Last Sunday, Jamie and I completed the last phase of the complete replacement of our boat navigation systems, and all the other systems we have so far received parts for. There was a tremendous effort required to accomplish this, here in Malaysia, after just 5 weeks since our near-miss lightning strike. I’ve heard from other cruisers that lightning recovery on this scale typically takes 6 months in Malaysia. We would not have accomplished this nearly so quickly if it were not for the help of our friend Jamie of s/v Totem. He is a boating professional, and attacked our problem as if it was his own boat. For this we are eternally grateful. We are also grateful to his entire family who not only put up with traveling with us to the marina where we needed to haul-out, but also treated us occasionally with wonderful tasty treats they baked on their boat! s/v Totem had to leave on Tuesday to make their way north to Langkawi where they are having relatives come to visit. We hope to rejoin them once we get back in the water after our engine maintenance is completed.
To give you an idea of the scope of our project, I will list the highlights of the systems we uninstalled and replaced with new equipment. Be aware, that for every item uninstalled, we also removed all the old wiring – which was sometimes a challenging task since as a catamaran we have long distances to go. We then had to run all the new wiring as well, through sometimes very challenging nooks and crannies, or through the mast and up to the top of the mast. One time Jamie spent over 2 hours at the top of the mast to install the new cabling and instrument transducers.
Equipment uninstalled/installed: Chartplotter, autopilot, wind instrument, tridata instrument, remote autopilot control, VHF, AIS, network expansion, radar, fishfinder, hailer horn, LED deck lights (3), LED step lights (2), radar antenna, VHF antenna mount, windlass remote panel, windlass solenoid, fishfinder transducer, depth sounder transducer, rudder sensor, autopilot computer, voltage regulator for E-120, engine start battery, inverter/charger (multiple times), network box for inverter, light dimmer box, wind transducer, GPS antenna, heading rate compass, USB/wireless interface, and more.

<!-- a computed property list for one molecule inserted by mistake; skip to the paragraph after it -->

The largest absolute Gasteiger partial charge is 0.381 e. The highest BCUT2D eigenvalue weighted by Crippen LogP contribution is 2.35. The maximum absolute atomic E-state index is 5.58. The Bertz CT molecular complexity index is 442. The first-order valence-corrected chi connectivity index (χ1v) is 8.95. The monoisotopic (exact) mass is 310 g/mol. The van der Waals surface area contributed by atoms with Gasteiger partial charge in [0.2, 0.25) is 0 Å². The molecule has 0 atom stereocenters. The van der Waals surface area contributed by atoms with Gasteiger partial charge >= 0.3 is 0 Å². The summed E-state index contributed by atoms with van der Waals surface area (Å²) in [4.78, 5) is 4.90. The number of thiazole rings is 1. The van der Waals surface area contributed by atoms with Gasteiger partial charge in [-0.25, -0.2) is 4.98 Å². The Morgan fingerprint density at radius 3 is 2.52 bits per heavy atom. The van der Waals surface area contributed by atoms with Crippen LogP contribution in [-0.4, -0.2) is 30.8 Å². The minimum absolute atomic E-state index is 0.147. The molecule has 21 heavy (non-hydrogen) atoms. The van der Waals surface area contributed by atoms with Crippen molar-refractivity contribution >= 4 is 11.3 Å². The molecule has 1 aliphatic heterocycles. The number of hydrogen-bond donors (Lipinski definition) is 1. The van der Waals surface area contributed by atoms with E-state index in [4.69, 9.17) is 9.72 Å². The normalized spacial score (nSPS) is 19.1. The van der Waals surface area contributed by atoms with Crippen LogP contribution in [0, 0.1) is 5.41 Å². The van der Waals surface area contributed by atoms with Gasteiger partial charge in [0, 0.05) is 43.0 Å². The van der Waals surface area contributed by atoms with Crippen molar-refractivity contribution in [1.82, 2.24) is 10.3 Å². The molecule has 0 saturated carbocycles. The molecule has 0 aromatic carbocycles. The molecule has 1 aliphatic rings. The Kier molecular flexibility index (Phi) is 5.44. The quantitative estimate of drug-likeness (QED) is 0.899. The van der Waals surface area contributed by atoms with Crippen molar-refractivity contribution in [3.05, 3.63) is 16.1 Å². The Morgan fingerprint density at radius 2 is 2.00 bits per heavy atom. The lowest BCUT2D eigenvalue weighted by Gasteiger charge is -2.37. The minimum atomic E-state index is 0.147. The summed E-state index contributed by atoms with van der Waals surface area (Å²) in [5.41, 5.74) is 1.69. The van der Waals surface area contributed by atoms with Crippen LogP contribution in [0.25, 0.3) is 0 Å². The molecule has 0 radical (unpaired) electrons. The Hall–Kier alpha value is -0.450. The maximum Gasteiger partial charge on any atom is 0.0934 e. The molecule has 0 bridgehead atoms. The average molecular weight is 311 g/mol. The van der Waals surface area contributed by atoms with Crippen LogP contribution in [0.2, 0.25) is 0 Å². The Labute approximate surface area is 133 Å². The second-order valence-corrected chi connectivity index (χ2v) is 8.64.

The list hardly does justice to describe all the challenges we experienced in many of the items listed above. Thanks to a lot of research and preparation, and a lot of luck on shipping, we managed to get all of our parts from a variety of sources in record time considering our location. Looking back, I can’t believe we got the bulk of our parts in two shipments in less than 1 week from when we ordered! We were very fortunate also that many of them did install with little difficulty and all of them so far have tested out working well (with only one system requiring a firmware update to get working right). I still need to finish calibrating and testing the systems once we have Tahina back in the water, but we have done all that we can so far.
I have to admit that the stress of getting this all done, the costs, and dealing with the insurance, was quite high at points. Kudos to Jamie for handling my cranky behavior on at least a few occasions as I tried to deal with it all. This definitely harkened back to the days of running my own business, but not quite that stratospheric level.
I’ll try to get some photos uploaded showing our new system and what it looks like. And, I plan to devote some more posts summarizing what its like to have a lightning strike like this and maybe a few lessons learned about how to recover quickly. We still have to deal with the insurance – we have a Markel Jackline policy. Initially things were going smoothly, but the claims agent seems to have made himself scarce at the end of our process (once the extent of our costs were apparent). So, I’m still waiting to find out how they will deal with the adjustment due to us (after our sizable deductible).